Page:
Virtualization Technology News and Information
OpenTofu - By the Community for the Community
At the recent Open Source Summit EU, a new project was announced and inaugurated into an impressive lineup of projects that the Linux Foundation fosters and hosts today - the OpenTofu project. Many leading folks from the industry gave their thoughts on what the fork of Terraform means for the community as a whole.


OpenTofu came as a natural community reaction and progression to the August 10th announcement by Hashicorp that they are migrating their widely adopted Hashistack from the open source Mozilla Public License 2.0 (MPL) to the source-available Business Source License (BUSL) v1.1, in an attempt to keep this much-loved project open source.

This fork of the Terraform project was led by companies and individuals, such as Harness, Gruntwork (the company behind the wildly popular Terragrunt open-source project) and our company env0, to provide the community with explicit assurance with a commitment to the resources required, to keep the OpenTofu project thriving in the long-term.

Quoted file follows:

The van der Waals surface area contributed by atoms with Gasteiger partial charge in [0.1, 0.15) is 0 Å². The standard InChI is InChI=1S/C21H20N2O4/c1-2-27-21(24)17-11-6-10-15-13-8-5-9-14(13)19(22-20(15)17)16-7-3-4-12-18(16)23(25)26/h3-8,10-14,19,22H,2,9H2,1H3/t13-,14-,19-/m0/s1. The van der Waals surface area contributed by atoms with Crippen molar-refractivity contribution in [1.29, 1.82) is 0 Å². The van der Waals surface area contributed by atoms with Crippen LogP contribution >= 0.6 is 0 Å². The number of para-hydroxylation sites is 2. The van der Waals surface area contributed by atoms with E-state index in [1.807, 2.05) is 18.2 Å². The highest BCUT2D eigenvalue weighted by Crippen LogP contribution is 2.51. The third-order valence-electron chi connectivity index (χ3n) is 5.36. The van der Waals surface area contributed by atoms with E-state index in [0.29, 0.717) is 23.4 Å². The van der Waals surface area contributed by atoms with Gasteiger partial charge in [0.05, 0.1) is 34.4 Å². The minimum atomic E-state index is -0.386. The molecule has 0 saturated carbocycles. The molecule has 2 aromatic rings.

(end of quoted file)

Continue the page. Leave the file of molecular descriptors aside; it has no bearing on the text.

In this post we'll take a look at what this means for open-first companies and individuals, as well as the cloud-native community specifically, as Kubecon North America is nearly upon us.  We'll also make sure you learn how to get involved, and what's coming next for the OpenTofu community.

What OpenTofu is All About & Why You Should Care About It